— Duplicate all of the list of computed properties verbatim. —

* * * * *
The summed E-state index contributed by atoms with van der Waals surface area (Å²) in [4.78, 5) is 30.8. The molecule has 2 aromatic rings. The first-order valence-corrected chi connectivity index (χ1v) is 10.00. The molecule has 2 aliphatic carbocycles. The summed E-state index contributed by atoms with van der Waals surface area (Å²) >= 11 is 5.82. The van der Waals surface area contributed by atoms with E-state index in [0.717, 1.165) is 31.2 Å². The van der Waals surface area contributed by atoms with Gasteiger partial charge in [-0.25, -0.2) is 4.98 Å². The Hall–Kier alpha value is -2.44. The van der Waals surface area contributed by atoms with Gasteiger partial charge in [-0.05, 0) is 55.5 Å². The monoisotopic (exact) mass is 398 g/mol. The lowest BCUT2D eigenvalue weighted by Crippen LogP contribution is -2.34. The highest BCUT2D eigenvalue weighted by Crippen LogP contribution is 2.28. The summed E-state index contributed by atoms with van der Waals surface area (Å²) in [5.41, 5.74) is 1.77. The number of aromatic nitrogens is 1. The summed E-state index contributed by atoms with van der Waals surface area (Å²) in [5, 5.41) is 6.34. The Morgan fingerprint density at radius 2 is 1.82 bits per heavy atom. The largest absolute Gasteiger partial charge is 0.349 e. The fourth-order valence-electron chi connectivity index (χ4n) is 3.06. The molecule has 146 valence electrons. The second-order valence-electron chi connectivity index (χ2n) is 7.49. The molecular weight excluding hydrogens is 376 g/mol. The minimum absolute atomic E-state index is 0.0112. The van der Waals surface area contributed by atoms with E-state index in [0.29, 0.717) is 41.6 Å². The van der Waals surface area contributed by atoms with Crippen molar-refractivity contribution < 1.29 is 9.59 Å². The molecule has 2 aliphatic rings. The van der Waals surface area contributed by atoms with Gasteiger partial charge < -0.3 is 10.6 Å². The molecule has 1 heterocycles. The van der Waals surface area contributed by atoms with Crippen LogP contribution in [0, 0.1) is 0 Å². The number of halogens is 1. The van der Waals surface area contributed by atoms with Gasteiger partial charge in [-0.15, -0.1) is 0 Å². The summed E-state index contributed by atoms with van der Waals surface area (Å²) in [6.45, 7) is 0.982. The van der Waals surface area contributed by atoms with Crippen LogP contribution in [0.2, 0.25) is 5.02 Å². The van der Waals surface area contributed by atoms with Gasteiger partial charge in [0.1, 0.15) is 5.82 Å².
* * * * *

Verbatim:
The summed E-state index contributed by atoms with van der Waals surface area (Å²) in [4.78, 5) is 30.8. The molecule has 2 aromatic rings. The first-order valence-corrected chi connectivity index (χ1v) is 10.00. The molecule has 2 aliphatic carbocycles. The summed E-state index contributed by atoms with van der Waals surface area (Å²) >= 11 is 5.82. The van der Waals surface area contributed by atoms with E-state index in [0.717, 1.165) is 31.2 Å². The van der Waals surface area contributed by atoms with Gasteiger partial charge in [-0.25, -0.2) is 4.98 Å². The Hall–Kier alpha value is -2.44. The van der Waals surface area contributed by atoms with Gasteiger partial charge in [-0.05, 0) is 55.5 Å². The monoisotopic (exact) mass is 398 g/mol. The lowest BCUT2D eigenvalue weighted by Crippen LogP contribution is -2.34. The highest BCUT2D eigenvalue weighted by Crippen LogP contribution is 2.28. The summed E-state index contributed by atoms with van der Waals surface area (Å²) in [5.41, 5.74) is 1.77. The number of aromatic nitrogens is 1. The summed E-state index contributed by atoms with van der Waals surface area (Å²) in [5, 5.41) is 6.34. The Morgan fingerprint density at radius 2 is 1.82 bits per heavy atom. The largest absolute Gasteiger partial charge is 0.349 e. The fourth-order valence-electron chi connectivity index (χ4n) is 3.06. The molecule has 146 valence electrons. The second-order valence-electron chi connectivity index (χ2n) is 7.49. The molecular weight excluding hydrogens is 376 g/mol. The minimum absolute atomic E-state index is 0.0112. The van der Waals surface area contributed by atoms with E-state index in [0.29, 0.717) is 41.6 Å². The van der Waals surface area contributed by atoms with Crippen molar-refractivity contribution < 1.29 is 9.59 Å². The molecule has 2 aliphatic rings. The van der Waals surface area contributed by atoms with Gasteiger partial charge < -0.3 is 10.6 Å². The molecule has 1 heterocycles. The van der Waals surface area contributed by atoms with Crippen LogP contribution in [0, 0.1) is 0 Å². The number of halogens is 1. The van der Waals surface area contributed by atoms with Gasteiger partial charge in [-0.15, -0.1) is 0 Å². The summed E-state index contributed by atoms with van der Waals surface area (Å²) in [6.45, 7) is 0.982. The van der Waals surface area contributed by atoms with Crippen LogP contribution in [0.2, 0.25) is 5.02 Å². The van der Waals surface area contributed by atoms with Gasteiger partial charge in [0.1, 0.15) is 5.82 Å².